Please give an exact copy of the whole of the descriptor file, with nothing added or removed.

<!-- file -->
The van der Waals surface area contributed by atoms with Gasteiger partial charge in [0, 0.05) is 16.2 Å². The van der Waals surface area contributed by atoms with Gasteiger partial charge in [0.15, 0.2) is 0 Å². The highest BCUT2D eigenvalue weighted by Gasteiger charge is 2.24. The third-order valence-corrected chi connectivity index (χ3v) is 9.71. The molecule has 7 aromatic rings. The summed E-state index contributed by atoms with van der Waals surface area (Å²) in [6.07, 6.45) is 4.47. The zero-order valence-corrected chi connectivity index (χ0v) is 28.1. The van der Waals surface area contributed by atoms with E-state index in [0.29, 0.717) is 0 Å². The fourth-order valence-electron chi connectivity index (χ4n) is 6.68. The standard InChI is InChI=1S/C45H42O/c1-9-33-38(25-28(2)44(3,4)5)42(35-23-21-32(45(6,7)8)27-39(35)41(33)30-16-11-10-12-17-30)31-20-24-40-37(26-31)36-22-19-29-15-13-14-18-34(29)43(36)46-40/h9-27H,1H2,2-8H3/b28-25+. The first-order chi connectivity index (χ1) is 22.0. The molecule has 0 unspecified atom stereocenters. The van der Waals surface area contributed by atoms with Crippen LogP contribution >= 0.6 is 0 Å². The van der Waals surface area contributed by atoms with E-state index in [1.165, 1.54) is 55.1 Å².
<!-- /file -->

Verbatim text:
The van der Waals surface area contributed by atoms with Gasteiger partial charge in [0, 0.05) is 16.2 Å². The van der Waals surface area contributed by atoms with Gasteiger partial charge in [0.15, 0.2) is 0 Å². The highest BCUT2D eigenvalue weighted by Gasteiger charge is 2.24. The third-order valence-corrected chi connectivity index (χ3v) is 9.71. The molecule has 7 aromatic rings. The summed E-state index contributed by atoms with van der Waals surface area (Å²) in [6.07, 6.45) is 4.47. The zero-order valence-corrected chi connectivity index (χ0v) is 28.1. The van der Waals surface area contributed by atoms with E-state index in [0.29, 0.717) is 0 Å². The fourth-order valence-electron chi connectivity index (χ4n) is 6.68. The standard InChI is InChI=1S/C45H42O/c1-9-33-38(25-28(2)44(3,4)5)42(35-23-21-32(45(6,7)8)27-39(35)41(33)30-16-11-10-12-17-30)31-20-24-40-37(26-31)36-22-19-29-15-13-14-18-34(29)43(36)46-40/h9-27H,1H2,2-8H3/b28-25+. The first-order chi connectivity index (χ1) is 22.0. The molecule has 0 unspecified atom stereocenters. The van der Waals surface area contributed by atoms with Crippen LogP contribution >= 0.6 is 0 Å². The van der Waals surface area contributed by atoms with E-state index in [1.165, 1.54) is 55.1 Å².